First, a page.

Van Jones on Personalizing Green

Question: How do consumers navigate all of the advertising surrounding the green movement?

Van Jones: 
   Well, the great thing is that we’ve won the debate.  We just have it one enough power to implement the solutions that we need, but the debate has been won.  It used to be that the polluters and the [IB] for the status quo will try to confuse people about whether there was a problem when you talk about global warming.  Now, they’ve given up on that.  We beat them on that frankly.  Al Gore beat them on that.  So, now they are trying to confuse people about the solutions to global warming, and so, you have this whole kind of rise of the dirty greens, you know, politicians who will still have the same status quo pro-polluter agenda but they’ll put solar panels in their ads, you know, they’ll put windmills in their ads.  It’s kind of like green washing with corporations, we have the same toxic product but a new green label, you now have politicians, they’re the same toxic policies but they have new green commercials and people tend to get confused at first.  But the great thing about, you know, it’s that people learn, people were confused about Iraq and now everybody figured out that, you know, it’s a very, very bad idea.  People were confused about corn-based ethanol.  A couple of years ago you couldn’t open up a magazine without corn-based ethanol being the magical cure for everything.  Some those like myself were screaming and saying, you know, you can’t burn food in a world full of hungry people.  The corn is food not fuel if you start having the supermarket and the gas station fight for the same ear of corn.  You’re going to push the price of corn up for everybody and you’re just [send alarms].  Well, guess what, now everybody knows corn-based ethanol not a smart way to go.  So, people will figure out all these other shams and scams, you know, oil shale, tar sands, drilling up our coastline, burning kittens, you know, whatever, you know, these people come up with is the next, you know, great way to make energy.  And, eventually, people will say, you know what, it’s wind, it’s solar, it’s geothermal, there might be some smart bio-fuels in there, but that’s the stable, secure, homegrown energy platform that we can grow an economy on, that we don’t have to fight, war is over, that we can rely upon.  That will be, that is the right position, it will become the common sense position.  The bad part about not living in dictatorship is that democracy takes a lot of, you know, time and arguments, but, eventually, we tend to come for the right position and I expect that we will on this question.

It may take some time, but according to Van Jones, people will understand the importance of a secure, green economy.

Why the ocean you know and love won’t exist in 50 years

Can sensitive coral reefs survive another human generation?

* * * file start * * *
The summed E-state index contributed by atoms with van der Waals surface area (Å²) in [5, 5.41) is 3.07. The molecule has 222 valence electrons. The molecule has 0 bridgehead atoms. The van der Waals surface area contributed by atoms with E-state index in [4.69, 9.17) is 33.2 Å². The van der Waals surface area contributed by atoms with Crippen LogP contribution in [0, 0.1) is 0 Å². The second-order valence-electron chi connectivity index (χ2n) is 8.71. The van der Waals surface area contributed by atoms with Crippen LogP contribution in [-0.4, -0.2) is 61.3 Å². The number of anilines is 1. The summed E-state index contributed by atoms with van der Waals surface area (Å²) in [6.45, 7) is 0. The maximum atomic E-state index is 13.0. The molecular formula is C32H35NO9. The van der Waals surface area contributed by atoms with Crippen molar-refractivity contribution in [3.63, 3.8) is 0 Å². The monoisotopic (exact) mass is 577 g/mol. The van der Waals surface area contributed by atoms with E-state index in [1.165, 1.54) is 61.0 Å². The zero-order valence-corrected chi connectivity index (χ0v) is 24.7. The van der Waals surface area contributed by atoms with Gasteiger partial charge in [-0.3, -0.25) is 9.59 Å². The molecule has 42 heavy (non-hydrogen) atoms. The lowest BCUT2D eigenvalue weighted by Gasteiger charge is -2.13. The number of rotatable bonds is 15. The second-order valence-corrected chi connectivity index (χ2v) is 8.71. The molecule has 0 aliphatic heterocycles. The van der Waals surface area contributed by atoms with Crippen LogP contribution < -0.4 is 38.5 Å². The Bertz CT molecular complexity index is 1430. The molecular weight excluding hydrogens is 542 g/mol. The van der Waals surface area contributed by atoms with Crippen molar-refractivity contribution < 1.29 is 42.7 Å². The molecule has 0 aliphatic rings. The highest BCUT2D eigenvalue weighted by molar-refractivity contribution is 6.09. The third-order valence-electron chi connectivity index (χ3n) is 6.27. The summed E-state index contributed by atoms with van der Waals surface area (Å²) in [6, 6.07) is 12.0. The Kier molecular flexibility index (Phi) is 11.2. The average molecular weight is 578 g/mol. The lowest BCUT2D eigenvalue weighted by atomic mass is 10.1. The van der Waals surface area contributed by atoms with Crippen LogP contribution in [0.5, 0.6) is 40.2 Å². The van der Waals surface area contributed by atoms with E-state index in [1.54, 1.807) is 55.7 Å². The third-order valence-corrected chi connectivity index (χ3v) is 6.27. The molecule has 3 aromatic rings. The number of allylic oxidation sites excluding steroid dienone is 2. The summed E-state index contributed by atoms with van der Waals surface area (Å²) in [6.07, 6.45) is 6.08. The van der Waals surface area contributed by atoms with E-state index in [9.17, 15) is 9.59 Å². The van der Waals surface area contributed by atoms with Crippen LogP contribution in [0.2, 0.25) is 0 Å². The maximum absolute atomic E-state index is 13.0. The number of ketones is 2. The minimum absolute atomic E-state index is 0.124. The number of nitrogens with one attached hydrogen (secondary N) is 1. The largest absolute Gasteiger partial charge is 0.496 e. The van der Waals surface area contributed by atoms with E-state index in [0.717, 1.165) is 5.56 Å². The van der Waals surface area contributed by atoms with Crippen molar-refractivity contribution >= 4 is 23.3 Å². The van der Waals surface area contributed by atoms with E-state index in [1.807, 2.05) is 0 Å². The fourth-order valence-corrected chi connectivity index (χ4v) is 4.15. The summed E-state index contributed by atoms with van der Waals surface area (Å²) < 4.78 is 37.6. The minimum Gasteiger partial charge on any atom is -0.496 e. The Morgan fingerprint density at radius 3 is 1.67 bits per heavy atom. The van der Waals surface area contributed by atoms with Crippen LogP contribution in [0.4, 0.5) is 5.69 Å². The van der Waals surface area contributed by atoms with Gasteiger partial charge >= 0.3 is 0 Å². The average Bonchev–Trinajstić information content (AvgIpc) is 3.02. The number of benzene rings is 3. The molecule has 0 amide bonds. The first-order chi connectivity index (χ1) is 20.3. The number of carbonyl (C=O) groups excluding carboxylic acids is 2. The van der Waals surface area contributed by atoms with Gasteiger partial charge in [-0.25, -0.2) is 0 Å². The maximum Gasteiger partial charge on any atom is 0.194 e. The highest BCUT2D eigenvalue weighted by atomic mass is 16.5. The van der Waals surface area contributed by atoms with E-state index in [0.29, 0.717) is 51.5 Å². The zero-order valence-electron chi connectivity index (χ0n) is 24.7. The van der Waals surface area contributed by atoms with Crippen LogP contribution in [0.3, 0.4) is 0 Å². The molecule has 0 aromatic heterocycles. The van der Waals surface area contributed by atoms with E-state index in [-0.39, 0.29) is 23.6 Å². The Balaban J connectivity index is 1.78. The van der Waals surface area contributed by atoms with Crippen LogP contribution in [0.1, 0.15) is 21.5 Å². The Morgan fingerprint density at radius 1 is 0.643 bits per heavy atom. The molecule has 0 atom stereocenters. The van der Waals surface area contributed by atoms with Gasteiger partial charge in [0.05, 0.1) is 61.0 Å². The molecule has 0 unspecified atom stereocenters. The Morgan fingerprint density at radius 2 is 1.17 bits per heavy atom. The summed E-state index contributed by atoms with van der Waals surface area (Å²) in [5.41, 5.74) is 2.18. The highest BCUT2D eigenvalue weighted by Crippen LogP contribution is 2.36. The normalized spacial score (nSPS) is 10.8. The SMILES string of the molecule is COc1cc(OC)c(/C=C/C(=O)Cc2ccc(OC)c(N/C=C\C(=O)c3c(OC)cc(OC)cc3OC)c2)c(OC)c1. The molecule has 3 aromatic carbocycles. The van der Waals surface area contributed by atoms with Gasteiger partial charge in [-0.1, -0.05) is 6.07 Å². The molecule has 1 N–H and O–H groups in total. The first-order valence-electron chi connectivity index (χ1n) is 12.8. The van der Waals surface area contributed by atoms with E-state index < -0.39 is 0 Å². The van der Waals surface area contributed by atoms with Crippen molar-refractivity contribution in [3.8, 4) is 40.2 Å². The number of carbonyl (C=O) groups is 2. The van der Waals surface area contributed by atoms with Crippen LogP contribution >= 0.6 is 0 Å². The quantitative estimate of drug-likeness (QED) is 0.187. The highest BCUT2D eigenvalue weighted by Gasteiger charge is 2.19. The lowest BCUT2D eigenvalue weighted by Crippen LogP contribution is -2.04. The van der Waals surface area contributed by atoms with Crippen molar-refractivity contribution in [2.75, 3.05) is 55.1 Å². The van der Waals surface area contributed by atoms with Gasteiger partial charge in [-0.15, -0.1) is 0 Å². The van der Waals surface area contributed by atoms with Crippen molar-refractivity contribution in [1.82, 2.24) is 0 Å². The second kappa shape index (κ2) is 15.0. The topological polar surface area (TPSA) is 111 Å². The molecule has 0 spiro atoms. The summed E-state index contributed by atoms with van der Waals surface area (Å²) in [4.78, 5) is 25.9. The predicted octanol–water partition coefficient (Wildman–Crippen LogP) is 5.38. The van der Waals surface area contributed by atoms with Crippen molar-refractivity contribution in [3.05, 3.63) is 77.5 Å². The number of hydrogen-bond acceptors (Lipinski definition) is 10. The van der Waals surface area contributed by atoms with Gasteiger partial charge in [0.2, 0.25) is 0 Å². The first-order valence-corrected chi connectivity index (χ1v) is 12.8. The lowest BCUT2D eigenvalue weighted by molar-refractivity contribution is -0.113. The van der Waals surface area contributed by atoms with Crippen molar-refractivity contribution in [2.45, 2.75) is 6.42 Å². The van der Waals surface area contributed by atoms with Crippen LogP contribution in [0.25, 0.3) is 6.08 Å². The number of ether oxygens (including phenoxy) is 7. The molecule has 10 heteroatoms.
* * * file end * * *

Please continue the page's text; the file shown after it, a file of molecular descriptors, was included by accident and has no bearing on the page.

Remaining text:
Videos
  • Coral reefs may not be able to survive another human decade because of the environmental stress we have placed on them, says author David Wallace-Wells. He posits that without meaningful changes to policies, the trend of them dying out, even in light of recent advances, will continue.
  • The World Wildlife Fund says that 60 percent of all vertebrate mammals have died since just 1970. On top of this, recent studies suggest that insect populations may have fallen by as much as 75 percent over the last few decades.
  • If it were not for our oceans, the planet would probably be already several degrees warmer than it is today due to the emissions we've expelled into the atmosphere.
Keep reading Show less

​There are two kinds of failure – but only one is honorable

Malcolm Gladwell teaches "Get over yourself and get to work" for Big Think Edge.

Big Think Edge
  • Learn to recognize failure and know the big difference between panicking and choking.
  • At Big Think Edge, Malcolm Gladwell teaches how to check your inner critic and get clear on what failure is.
  • Subscribe to Big Think Edge before we launch on March 30 to get 20% off monthly and annual memberships.
Keep reading Show less

Health care: Information tech must catch up to medical marvels

Michael Dowling, Northwell Health's CEO, believes we're entering the age of smart medicine.

Photo: Tom Werner / Getty Images
Sponsored by Northwell Health
  • The United States health care system has much room for improvement, and big tech may be laying the foundation for those improvements.
  • Technological progress in medicine is coming from two fronts: medical technology and information technology.
  • As information technology develops, patients will become active participants in their health care, and value-based care may become a reality.
Keep reading Show less